If millennials are to fulfill their promise as an engaged, educated and service-oriented generation, they will first have to overcome a unique set of challenges--such as the previous generations' inability to keep up with them.
"Government is behind the business community, [and the] business community is behind this new generation and how quickly they adapt," said Rep. Xavier Becerra, D-Calif., speaking at a National Journal-Atlantic "New America" forum underwritten by Microsoft. "This new generation wants to move very quickly, and we're not keeping pace."
The challenge of finding millennials' role--and providing them the opportunities to fill it--is a tricky one, added Univision's León Krauze. "What is the country doing for millennials? The answer is not enough," Krauze said. "There is a danger of generational frustration in the United States. ... The millennial generation offers us more questions than answers right now."
But what we do know about millennials is promising, said Becerra, citing his own daughter's eagerness to rally for marriage equality. The generation's willingness to be active on political issues bodes well for its ability to exact change. For Becerra, that change looks something like a progressive wish list. He cited gay marriage, immigration reform, and climate change as issues where millennial pressure will force policy shifts. "The millennial generation is not stuck up with the taboos of older generations," he said.
Still, that engagement on individual issues is not always coupled with high voting turnout or other traditional forms of political activity. Millennials, Becerra said, need to get involved in that part of the process as well if they want to see progress. "You begin to realize that you can't just escape what's going on in the world by just saying, 'a pox on all of you [politicians],'" he said. As for who's making millennials so disillusioned with government, Becerra had a simple answer: the tea party.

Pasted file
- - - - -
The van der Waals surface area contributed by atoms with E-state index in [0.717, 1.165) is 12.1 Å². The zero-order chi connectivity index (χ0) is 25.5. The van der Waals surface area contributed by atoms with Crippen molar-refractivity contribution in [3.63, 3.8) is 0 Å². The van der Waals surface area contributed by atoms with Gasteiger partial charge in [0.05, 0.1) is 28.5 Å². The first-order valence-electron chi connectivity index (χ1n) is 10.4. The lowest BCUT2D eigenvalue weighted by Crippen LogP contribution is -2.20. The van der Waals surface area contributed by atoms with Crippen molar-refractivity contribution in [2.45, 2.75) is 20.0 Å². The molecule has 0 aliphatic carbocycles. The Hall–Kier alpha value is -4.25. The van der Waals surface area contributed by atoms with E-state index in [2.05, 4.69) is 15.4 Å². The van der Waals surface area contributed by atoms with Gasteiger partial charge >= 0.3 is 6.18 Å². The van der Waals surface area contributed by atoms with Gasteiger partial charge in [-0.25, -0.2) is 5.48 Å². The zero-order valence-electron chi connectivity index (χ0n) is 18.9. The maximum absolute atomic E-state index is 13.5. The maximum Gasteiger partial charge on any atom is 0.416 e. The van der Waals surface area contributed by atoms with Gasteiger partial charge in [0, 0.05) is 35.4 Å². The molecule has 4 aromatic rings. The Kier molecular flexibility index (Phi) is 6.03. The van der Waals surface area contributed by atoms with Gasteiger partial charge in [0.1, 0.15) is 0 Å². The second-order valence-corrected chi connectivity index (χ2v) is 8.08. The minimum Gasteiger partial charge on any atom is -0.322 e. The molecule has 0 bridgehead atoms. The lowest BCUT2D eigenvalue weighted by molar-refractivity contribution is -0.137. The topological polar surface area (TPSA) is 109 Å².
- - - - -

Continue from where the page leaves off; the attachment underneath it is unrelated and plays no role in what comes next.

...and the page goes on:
The generation's promise for politics, however, is tempered with some very immediate challenges economically. The still-struggling job market offers fewer opportunities than previous generations had when they joined the workforce. Many of the panelists at the forum, which was held at California State University, Los Angeles, said the solution is better education, with a focus on science, technology, engineering, and mathematics. "Right now we are failing our own kids," said state Sen. Mark Wyland, R-Calif., arguing schools need to offer better opportunities for outside-the-classroom learning activities.
Another of the generation's traits--adaptability--may come in handy if local job prospects don't materialize, said Dr. Emily Allen, dean of the school's College of Engineering, Computer Science, and Technology.
"[Millennials] need to be more flexible and follow the jobs around to some extent," she said.
This article is from the archive of our partner National Journal.
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